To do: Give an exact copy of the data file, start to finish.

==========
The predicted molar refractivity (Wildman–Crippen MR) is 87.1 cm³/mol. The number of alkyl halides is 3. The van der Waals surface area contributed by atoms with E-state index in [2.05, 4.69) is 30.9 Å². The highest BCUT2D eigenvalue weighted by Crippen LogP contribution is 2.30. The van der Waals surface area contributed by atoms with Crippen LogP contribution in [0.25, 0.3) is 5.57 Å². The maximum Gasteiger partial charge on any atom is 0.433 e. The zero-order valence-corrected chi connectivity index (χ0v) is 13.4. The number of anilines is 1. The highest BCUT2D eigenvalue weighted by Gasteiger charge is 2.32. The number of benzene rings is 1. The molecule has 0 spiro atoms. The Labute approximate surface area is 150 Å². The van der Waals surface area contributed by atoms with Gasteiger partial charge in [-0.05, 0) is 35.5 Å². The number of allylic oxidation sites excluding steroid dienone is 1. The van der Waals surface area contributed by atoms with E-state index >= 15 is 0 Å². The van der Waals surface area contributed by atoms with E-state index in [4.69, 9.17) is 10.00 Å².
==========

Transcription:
The predicted molar refractivity (Wildman–Crippen MR) is 87.1 cm³/mol. The number of alkyl halides is 3. The van der Waals surface area contributed by atoms with E-state index in [2.05, 4.69) is 30.9 Å². The highest BCUT2D eigenvalue weighted by Crippen LogP contribution is 2.30. The van der Waals surface area contributed by atoms with Crippen LogP contribution in [0.25, 0.3) is 5.57 Å². The maximum Gasteiger partial charge on any atom is 0.433 e. The zero-order valence-corrected chi connectivity index (χ0v) is 13.4. The number of anilines is 1. The highest BCUT2D eigenvalue weighted by Gasteiger charge is 2.32. The number of benzene rings is 1. The molecule has 0 spiro atoms. The Labute approximate surface area is 150 Å². The van der Waals surface area contributed by atoms with Gasteiger partial charge in [-0.05, 0) is 35.5 Å². The number of allylic oxidation sites excluding steroid dienone is 1. The van der Waals surface area contributed by atoms with E-state index >= 15 is 0 Å². The van der Waals surface area contributed by atoms with E-state index in [4.69, 9.17) is 10.00 Å².